BEIRUT, Lebanon – With Hezbollah’s growing involvement in fighting alongside the Syrian regime and the rising death toll of Hezbollah members killed performing what the group labels “jihadist duty” in that country, counter fatwas emerged calling on the Lebanese to wage jihad in support of the Syrian opposition.
The calls – issued by two clerics, one in Sidon and the other in Tripoli – were condemned by Lebanese officials.
The two clerics issued fatwas on April 22 urging Lebanese youth to join the fight in defence of the town of Qusayr in Syria, which is reported to be under fierce attack by the Syrian army and Hezbollah fighters.
Sheikh Ahmed al-Assir, who announced the establishment of the “Free Resistance Brigades” in Sidon, deemed jihad in Syria a “religious duty on every Muslim who is able to do so”.
Meanwhile, Sheikh Salem al-Rafei in north Lebanon issued a fatwa that says it is urgent to “defend Sunnis” in Qusayr.
Lebanese officials condemned calls for jihad in Syria.
Lebanese President Michel Suleiman urged all parties not to send arms shipments and fighters to Syria and not to establish any training bases in Lebanon and to instead “fortify Lebanon’s national unity and safeguard religious co-existence against turbulence or turmoil”.
Meanwhile, former Lebanese Prime Minister Saad Hariri urged the Lebanese not to heed a radical Sunni cleric’s call for jihad in Syria.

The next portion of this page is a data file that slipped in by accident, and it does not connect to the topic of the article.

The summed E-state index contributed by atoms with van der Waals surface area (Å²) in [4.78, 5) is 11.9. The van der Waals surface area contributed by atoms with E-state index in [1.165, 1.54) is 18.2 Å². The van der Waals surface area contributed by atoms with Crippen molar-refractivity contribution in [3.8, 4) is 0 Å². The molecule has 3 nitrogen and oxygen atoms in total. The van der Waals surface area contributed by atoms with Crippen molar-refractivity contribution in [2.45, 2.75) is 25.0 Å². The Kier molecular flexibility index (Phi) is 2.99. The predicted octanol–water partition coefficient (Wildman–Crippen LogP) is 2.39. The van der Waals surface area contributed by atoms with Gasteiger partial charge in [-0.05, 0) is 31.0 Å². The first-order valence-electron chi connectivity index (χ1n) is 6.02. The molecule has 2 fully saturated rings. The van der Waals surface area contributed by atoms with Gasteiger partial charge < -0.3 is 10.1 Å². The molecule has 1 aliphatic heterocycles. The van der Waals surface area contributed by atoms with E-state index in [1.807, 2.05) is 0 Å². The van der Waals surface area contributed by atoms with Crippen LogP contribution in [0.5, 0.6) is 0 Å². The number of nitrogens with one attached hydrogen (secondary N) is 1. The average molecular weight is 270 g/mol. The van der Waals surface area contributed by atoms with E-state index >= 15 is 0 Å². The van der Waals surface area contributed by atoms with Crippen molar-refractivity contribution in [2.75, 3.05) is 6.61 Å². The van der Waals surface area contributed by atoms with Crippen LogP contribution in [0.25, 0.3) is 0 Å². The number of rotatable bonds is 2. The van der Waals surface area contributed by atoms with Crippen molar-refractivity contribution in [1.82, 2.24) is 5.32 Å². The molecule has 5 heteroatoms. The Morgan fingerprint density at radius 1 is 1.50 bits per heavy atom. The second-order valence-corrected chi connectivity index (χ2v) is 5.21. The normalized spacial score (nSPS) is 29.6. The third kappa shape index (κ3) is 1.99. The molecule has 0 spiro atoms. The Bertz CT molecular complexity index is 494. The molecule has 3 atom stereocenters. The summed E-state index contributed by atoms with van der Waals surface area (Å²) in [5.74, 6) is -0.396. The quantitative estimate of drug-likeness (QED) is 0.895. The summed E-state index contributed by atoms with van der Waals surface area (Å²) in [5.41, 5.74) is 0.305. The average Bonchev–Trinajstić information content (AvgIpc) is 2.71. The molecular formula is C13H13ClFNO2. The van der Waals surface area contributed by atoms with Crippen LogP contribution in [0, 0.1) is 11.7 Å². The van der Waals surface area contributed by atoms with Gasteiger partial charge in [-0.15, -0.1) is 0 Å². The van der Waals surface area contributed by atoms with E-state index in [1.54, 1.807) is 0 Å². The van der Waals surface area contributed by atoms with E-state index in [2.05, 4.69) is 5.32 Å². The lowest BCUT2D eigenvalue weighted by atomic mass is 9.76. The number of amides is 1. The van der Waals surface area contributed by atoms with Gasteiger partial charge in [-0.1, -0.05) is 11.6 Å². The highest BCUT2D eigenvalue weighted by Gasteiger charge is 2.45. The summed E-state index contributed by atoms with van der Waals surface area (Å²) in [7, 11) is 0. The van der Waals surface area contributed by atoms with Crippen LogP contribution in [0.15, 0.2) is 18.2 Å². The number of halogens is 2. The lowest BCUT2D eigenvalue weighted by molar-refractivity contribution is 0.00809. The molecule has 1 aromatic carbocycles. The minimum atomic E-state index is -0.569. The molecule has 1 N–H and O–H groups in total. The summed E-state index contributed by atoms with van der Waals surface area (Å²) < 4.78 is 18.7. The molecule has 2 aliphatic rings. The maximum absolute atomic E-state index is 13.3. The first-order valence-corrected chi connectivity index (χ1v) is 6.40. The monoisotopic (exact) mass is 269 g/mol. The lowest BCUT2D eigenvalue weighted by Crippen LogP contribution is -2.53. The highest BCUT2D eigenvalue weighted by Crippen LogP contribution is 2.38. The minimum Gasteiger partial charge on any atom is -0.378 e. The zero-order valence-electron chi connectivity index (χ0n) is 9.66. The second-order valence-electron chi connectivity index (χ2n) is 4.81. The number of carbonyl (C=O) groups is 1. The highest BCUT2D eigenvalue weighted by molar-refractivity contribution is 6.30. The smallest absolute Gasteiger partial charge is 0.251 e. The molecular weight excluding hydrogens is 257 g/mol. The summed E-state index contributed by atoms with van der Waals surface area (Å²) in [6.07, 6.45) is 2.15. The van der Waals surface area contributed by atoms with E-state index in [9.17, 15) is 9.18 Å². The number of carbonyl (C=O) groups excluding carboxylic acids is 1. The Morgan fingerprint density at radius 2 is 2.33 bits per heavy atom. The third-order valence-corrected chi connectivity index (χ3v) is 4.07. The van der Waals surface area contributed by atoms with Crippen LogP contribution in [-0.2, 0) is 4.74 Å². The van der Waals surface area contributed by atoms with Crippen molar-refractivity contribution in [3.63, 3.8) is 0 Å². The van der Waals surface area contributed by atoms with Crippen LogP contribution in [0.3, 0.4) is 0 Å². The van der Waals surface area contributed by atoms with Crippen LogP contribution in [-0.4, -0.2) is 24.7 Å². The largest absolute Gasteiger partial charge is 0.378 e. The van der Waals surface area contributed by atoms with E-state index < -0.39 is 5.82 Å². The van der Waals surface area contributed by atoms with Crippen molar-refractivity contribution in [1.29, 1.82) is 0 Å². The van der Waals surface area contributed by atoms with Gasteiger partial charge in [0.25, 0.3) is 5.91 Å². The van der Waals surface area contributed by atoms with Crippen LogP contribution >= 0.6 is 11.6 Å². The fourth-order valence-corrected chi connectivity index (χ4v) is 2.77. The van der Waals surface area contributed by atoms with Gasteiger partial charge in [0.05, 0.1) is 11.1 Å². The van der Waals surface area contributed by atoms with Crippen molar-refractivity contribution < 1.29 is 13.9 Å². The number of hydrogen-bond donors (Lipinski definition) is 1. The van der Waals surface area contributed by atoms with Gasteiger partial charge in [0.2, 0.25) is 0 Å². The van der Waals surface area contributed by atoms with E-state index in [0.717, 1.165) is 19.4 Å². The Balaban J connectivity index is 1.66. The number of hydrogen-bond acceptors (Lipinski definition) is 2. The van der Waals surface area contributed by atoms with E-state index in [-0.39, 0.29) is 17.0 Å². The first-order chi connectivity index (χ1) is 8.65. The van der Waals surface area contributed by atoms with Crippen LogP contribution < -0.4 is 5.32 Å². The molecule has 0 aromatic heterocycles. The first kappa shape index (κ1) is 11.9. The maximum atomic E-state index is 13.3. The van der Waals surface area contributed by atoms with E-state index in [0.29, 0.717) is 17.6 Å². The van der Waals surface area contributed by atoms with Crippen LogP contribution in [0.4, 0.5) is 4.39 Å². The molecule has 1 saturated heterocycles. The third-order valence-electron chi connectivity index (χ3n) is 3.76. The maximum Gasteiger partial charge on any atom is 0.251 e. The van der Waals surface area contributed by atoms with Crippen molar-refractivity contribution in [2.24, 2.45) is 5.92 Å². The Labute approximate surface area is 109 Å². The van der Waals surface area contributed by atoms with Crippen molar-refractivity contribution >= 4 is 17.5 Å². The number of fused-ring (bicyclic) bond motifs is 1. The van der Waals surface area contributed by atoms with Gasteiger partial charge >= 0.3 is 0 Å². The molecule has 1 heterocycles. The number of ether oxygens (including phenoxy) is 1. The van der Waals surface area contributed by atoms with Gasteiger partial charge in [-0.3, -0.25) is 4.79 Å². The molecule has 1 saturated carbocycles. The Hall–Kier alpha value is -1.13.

“I announce my utter refusal of any counter-initiatives [to Hezbollah’s participation in the Syrian war] such as calls for jihad or sectarian-based disturbances whether they take place in Sidon or Tripoli or any other place in Lebanon,” Hariri said in an April 23rd statement.
Hariri said such calls “contribute, intentionally or unintentionally, to hurling Lebanon into war.”
He said the fighting Hezbollah is engaged in across the border in Syria is a “crime against both Lebanese and Syrians,” because it drags Lebanon and its people into a “game of death”.
Foreign fighters not needed in Syria
The Free Syrian Army (FSA) on Wednesday rejected calls for jihad in Syria on the part of foreign jihadists.
“Our official position as the Supreme Military Command of the FSA […] is that we thank them but reject any calls for jihad in Syria,” Luay al-Meqdad, media and political co-ordinator for the FSA, told AFP.
“We reject any presence of foreign fighters, regardless of where they are from,” he said.
George Sabra, interim president of the National Coalition for Syrian Revolutionary and Opposition Forces, said during a press conference in Istanbul that Hezbollah occupies several Syrian villages in the Homs countryside and is engaged in fighting alongside the Syrian regime.
Sabra called on the Arab League to deal with Hezbollah’s actions in Homs as a “true war” against Syrians. On April 22, the Coalition had called on Hezbollah to “immediately withdraw its forces from Syrian territory,” saying the group’s involvement in the conflict “could drag Lebanon and the region into an open-ended conflict with disastrous consequences.”
Fatwas are termed ‘invalid’
Meanwhile, religious authority and scholar Sayed Hani Fahs said the fatwas were issued by people who are “unqualified to issue them,” making them “invalid.”
He said what such fatwas ultimately do is give justification to Hezbollah to continue fighting, describing the group’s actions in that country as an “invasion”, and not “self-defence” as it claims.
The Syrian opposition does not need fighters, Fahs said, adding that such fatwas exacerbate the conflict in the region.
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